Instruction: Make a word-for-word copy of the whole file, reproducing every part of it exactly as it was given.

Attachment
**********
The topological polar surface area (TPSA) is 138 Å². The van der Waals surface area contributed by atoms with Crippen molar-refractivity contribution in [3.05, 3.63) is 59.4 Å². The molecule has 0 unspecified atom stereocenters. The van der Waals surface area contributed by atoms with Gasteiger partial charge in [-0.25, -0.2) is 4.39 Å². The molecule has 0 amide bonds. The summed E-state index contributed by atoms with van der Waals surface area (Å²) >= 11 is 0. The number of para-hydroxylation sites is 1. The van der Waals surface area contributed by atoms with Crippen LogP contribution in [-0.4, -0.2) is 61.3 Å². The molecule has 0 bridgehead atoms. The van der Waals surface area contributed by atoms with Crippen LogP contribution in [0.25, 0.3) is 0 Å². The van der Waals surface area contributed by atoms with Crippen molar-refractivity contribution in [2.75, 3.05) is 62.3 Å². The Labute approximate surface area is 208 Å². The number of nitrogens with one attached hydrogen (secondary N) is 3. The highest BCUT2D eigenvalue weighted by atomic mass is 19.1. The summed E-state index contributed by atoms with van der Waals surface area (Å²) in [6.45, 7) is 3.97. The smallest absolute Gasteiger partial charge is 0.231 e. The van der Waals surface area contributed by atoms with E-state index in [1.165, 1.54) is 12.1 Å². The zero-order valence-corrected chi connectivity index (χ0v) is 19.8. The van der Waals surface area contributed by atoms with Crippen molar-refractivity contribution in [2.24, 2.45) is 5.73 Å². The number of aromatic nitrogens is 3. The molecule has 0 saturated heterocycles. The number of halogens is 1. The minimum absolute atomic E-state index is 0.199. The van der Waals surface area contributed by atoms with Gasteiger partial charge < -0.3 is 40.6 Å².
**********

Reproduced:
The topological polar surface area (TPSA) is 138 Å². The van der Waals surface area contributed by atoms with Crippen molar-refractivity contribution in [3.05, 3.63) is 59.4 Å². The molecule has 0 unspecified atom stereocenters. The van der Waals surface area contributed by atoms with Gasteiger partial charge in [-0.25, -0.2) is 4.39 Å². The molecule has 0 amide bonds. The summed E-state index contributed by atoms with van der Waals surface area (Å²) >= 11 is 0. The number of para-hydroxylation sites is 1. The van der Waals surface area contributed by atoms with Crippen LogP contribution in [-0.4, -0.2) is 61.3 Å². The molecule has 0 bridgehead atoms. The van der Waals surface area contributed by atoms with Crippen LogP contribution in [0.25, 0.3) is 0 Å². The van der Waals surface area contributed by atoms with Crippen molar-refractivity contribution in [2.75, 3.05) is 62.3 Å². The Labute approximate surface area is 208 Å². The number of nitrogens with one attached hydrogen (secondary N) is 3. The highest BCUT2D eigenvalue weighted by atomic mass is 19.1. The summed E-state index contributed by atoms with van der Waals surface area (Å²) in [6.45, 7) is 3.97. The smallest absolute Gasteiger partial charge is 0.231 e. The van der Waals surface area contributed by atoms with E-state index in [1.165, 1.54) is 12.1 Å². The zero-order valence-corrected chi connectivity index (χ0v) is 19.8. The van der Waals surface area contributed by atoms with Crippen molar-refractivity contribution in [2.24, 2.45) is 5.73 Å². The number of aromatic nitrogens is 3. The molecule has 0 saturated heterocycles. The number of halogens is 1. The minimum absolute atomic E-state index is 0.199. The van der Waals surface area contributed by atoms with Gasteiger partial charge < -0.3 is 40.6 Å².